• American Association of Colleges of Nursing
        Special Survey on Vacant Faculty Positions for Academic Year 2020-2021.
        (Accessed April 29, 2021)
        • Fang D.
        • Bednash G.D.
        Attrition of full-time faculty from schools of nursing with baccalaureate and graduate programs, 2010 to 2011.
        Nurs Outlook. 2014; 62: 164-173https://doi.org/10.1016/j.outlook.2013.12.002
        • American Association of University Professors
        The Annual Report on the Economic Status of the Profession, 2019-20. May 2020.
        (Accessed April 29, 2021)
        • McDonald P.J.
        Transitioning from clinical practice to nursing faculty: lessons learned.
        J Nurs Educ. 2010; 49: 126-131https://doi.org/10.3928/01484834-20091022-02
        • National League for Nursing
        NLN Core Competencies for Academic Nurse Educators. 2005.
        (Accessed April 29, 2021)
        • Nowell L.
        • Norris J.M.
        • Mrklas K.
        • White D.E.
        A literature review of mentorship programs in academic nursing.
        J Prof Nurs. 2017; 33: 335-343https://doi.org/10.1016/j.profnurs.2017.02.007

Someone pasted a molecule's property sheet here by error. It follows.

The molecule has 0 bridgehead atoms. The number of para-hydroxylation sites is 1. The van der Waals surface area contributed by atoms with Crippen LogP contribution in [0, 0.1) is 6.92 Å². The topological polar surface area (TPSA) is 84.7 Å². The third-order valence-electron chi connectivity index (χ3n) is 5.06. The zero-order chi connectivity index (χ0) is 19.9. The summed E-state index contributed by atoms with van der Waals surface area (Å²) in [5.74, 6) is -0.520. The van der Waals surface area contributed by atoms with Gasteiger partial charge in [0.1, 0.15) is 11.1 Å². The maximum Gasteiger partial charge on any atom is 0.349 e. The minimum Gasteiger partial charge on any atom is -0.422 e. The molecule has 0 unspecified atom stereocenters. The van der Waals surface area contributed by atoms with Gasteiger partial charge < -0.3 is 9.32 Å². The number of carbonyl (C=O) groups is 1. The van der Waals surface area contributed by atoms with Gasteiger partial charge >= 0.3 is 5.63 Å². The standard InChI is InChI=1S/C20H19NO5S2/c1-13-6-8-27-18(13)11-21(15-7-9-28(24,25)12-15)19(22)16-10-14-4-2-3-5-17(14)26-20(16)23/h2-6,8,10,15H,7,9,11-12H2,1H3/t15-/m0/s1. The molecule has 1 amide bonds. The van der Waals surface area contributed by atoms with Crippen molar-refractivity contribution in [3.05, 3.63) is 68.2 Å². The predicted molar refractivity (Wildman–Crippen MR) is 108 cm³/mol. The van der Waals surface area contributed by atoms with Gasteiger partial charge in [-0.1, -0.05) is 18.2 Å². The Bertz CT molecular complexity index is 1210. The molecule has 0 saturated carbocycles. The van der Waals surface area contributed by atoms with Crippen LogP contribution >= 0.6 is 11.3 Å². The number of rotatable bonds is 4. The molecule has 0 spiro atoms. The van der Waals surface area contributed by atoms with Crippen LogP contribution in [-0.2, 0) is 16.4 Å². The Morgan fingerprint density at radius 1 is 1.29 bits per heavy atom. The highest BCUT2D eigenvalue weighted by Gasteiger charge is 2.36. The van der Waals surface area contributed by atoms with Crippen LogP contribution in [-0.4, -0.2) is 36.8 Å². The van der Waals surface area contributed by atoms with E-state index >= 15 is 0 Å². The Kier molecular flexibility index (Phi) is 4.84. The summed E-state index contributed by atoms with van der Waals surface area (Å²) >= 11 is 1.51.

• Jacobson S.L.
        • Sherrod D.R.
        Transformational mentorship models for nurse educators.
        Nurs Sci Q. 2012; 25: 279-284https://doi.org/10.1177/0894318412447565
        • Nowell L.
        • White D.E.
        • Benzies K.
        • Rosenau P.
        Exploring mentorship programs and components in nursing academia: a qualitative study.
        J Nurs Educ Pract. 2017; 7: 42-53https://doi.org/10.5430/jnep.v7n9p42
        • Cullen D.
        • Shieh C.
        • McLennon S.M.
        • Pike C.
        • Hartman T.
        • Shah H.
        Mentoring nontenured track nursing faculty: a systematic review.
        Nurse Educ. 2017; 42: 290-294https://doi.org/10.1097/NNE.0000000000000394
        • Rogers J.
        • Ludwig-Beymer P.
        • Baker M.
        Nurse faculty orientation.
        Nurse Educ. 2020; 45: 343-346https://doi.org/10.1097/NNE.0000000000000802
        • Caldwell-O’Keefe J.R.
        • Boyd D.E.
        • Ashe D.
        • Bach D.
        • Diede M.
        Turning off the firehose and fostering community for the new professoriate: five institutional perspectives on new faculty orientation.
        J Faculty Dev. 2020; 34: 59-66
        • Mayer A.P.
        • Blair J.E.
        • Ko M.G.
        • Patel S.I.
        • Files J.A.
        Long-term follow-up of a facilitated peer mentoring program.
        Med Teach. 2014; 36: 260-266https://doi.org/10.3109/0142159X.2013.858111

      Biography

      All authors are affiliated with the Anderson College of Nursing and Health Professions, University of North Alabama, Florence. Hilary Ashton Glover, DNP, FNP-C, ENP-C, SANE-A, is an assistant professor and can be reached at [email protected] . Amanda Hitt, MSN, FNP-BC, is a lecturer; Grace Zills, FNP-C, is a lecturer; Wendy Darby, PhD, NP-C, CNE, is a professor; Clarissa Hall, DNP, FNP-BC, is an associate professor; and Tera Kirkman, EdD, MSN, RN, is a professor.